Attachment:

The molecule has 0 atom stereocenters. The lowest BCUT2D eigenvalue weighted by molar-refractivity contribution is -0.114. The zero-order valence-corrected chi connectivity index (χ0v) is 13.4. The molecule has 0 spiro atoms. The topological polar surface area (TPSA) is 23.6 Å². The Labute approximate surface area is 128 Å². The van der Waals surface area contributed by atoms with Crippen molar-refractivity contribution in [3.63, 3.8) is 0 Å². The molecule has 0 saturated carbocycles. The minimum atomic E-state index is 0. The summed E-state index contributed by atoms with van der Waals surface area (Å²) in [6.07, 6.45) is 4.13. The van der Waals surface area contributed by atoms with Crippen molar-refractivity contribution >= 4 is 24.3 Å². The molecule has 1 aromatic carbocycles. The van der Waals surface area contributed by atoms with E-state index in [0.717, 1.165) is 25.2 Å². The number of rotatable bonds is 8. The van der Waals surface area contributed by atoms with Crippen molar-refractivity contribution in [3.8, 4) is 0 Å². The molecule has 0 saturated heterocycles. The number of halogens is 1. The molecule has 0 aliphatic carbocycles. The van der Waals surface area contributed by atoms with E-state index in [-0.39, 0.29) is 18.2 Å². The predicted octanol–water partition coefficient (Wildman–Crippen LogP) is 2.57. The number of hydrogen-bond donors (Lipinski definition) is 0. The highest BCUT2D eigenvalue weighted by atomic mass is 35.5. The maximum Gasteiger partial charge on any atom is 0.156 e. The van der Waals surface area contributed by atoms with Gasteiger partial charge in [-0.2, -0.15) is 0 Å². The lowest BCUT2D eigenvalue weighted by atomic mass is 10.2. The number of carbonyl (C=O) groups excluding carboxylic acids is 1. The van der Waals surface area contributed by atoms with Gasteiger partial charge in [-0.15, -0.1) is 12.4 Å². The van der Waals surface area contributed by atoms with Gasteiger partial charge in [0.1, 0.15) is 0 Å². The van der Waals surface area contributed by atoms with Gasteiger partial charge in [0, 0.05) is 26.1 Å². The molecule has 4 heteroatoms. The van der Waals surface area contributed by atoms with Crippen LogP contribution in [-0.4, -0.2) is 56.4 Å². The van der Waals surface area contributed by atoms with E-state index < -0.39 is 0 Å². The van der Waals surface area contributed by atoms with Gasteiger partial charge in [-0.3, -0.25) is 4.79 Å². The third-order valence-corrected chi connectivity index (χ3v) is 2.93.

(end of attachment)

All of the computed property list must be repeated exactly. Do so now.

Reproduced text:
The molecule has 0 atom stereocenters. The lowest BCUT2D eigenvalue weighted by molar-refractivity contribution is -0.114. The zero-order valence-corrected chi connectivity index (χ0v) is 13.4. The molecule has 0 spiro atoms. The topological polar surface area (TPSA) is 23.6 Å². The Labute approximate surface area is 128 Å². The van der Waals surface area contributed by atoms with Crippen molar-refractivity contribution in [3.63, 3.8) is 0 Å². The molecule has 0 saturated carbocycles. The minimum atomic E-state index is 0. The summed E-state index contributed by atoms with van der Waals surface area (Å²) in [6.07, 6.45) is 4.13. The van der Waals surface area contributed by atoms with Crippen molar-refractivity contribution >= 4 is 24.3 Å². The molecule has 1 aromatic carbocycles. The van der Waals surface area contributed by atoms with E-state index in [0.717, 1.165) is 25.2 Å². The number of rotatable bonds is 8. The van der Waals surface area contributed by atoms with Crippen molar-refractivity contribution in [3.8, 4) is 0 Å². The molecule has 0 saturated heterocycles. The number of halogens is 1. The molecule has 0 aliphatic carbocycles. The van der Waals surface area contributed by atoms with E-state index in [-0.39, 0.29) is 18.2 Å². The predicted octanol–water partition coefficient (Wildman–Crippen LogP) is 2.57. The number of hydrogen-bond donors (Lipinski definition) is 0. The highest BCUT2D eigenvalue weighted by atomic mass is 35.5. The maximum Gasteiger partial charge on any atom is 0.156 e. The van der Waals surface area contributed by atoms with Gasteiger partial charge in [-0.2, -0.15) is 0 Å². The lowest BCUT2D eigenvalue weighted by atomic mass is 10.2. The number of carbonyl (C=O) groups excluding carboxylic acids is 1. The van der Waals surface area contributed by atoms with Gasteiger partial charge in [-0.15, -0.1) is 12.4 Å². The van der Waals surface area contributed by atoms with Gasteiger partial charge in [0.1, 0.15) is 0 Å². The van der Waals surface area contributed by atoms with Gasteiger partial charge in [0, 0.05) is 26.1 Å². The molecule has 4 heteroatoms. The van der Waals surface area contributed by atoms with Crippen LogP contribution in [-0.4, -0.2) is 56.4 Å². The van der Waals surface area contributed by atoms with E-state index < -0.39 is 0 Å². The van der Waals surface area contributed by atoms with Gasteiger partial charge in [-0.3, -0.25) is 4.79 Å². The third-order valence-corrected chi connectivity index (χ3v) is 2.93.